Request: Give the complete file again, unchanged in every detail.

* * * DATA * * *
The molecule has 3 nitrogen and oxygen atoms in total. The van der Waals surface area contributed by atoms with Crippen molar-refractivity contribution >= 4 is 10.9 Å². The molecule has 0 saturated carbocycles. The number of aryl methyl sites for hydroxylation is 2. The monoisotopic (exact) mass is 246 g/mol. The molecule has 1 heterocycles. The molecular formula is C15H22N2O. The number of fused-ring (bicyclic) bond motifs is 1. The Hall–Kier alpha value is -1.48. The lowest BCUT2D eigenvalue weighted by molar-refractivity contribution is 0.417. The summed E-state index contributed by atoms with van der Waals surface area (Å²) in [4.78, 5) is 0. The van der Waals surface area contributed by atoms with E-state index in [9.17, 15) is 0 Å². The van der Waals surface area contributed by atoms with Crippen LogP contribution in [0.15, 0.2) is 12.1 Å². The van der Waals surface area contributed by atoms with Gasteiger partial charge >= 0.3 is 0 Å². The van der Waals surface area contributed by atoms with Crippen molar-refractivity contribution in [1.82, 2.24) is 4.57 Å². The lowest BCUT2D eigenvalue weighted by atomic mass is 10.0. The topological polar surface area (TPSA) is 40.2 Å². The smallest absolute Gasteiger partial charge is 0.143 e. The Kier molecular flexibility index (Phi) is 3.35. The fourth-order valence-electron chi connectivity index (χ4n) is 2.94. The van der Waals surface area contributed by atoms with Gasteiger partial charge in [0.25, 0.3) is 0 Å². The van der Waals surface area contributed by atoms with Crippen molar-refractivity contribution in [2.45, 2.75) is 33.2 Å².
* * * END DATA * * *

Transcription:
The molecule has 3 nitrogen and oxygen atoms in total. The van der Waals surface area contributed by atoms with Crippen molar-refractivity contribution >= 4 is 10.9 Å². The molecule has 0 saturated carbocycles. The number of aryl methyl sites for hydroxylation is 2. The monoisotopic (exact) mass is 246 g/mol. The molecule has 1 heterocycles. The molecular formula is C15H22N2O. The number of fused-ring (bicyclic) bond motifs is 1. The Hall–Kier alpha value is -1.48. The lowest BCUT2D eigenvalue weighted by molar-refractivity contribution is 0.417. The summed E-state index contributed by atoms with van der Waals surface area (Å²) in [4.78, 5) is 0. The van der Waals surface area contributed by atoms with E-state index in [9.17, 15) is 0 Å². The van der Waals surface area contributed by atoms with Crippen LogP contribution in [0.15, 0.2) is 12.1 Å². The van der Waals surface area contributed by atoms with Gasteiger partial charge >= 0.3 is 0 Å². The van der Waals surface area contributed by atoms with Crippen molar-refractivity contribution in [1.82, 2.24) is 4.57 Å². The lowest BCUT2D eigenvalue weighted by atomic mass is 10.0. The topological polar surface area (TPSA) is 40.2 Å². The smallest absolute Gasteiger partial charge is 0.143 e. The Kier molecular flexibility index (Phi) is 3.35. The fourth-order valence-electron chi connectivity index (χ4n) is 2.94. The van der Waals surface area contributed by atoms with Gasteiger partial charge in [0.25, 0.3) is 0 Å². The van der Waals surface area contributed by atoms with Crippen molar-refractivity contribution in [2.45, 2.75) is 33.2 Å².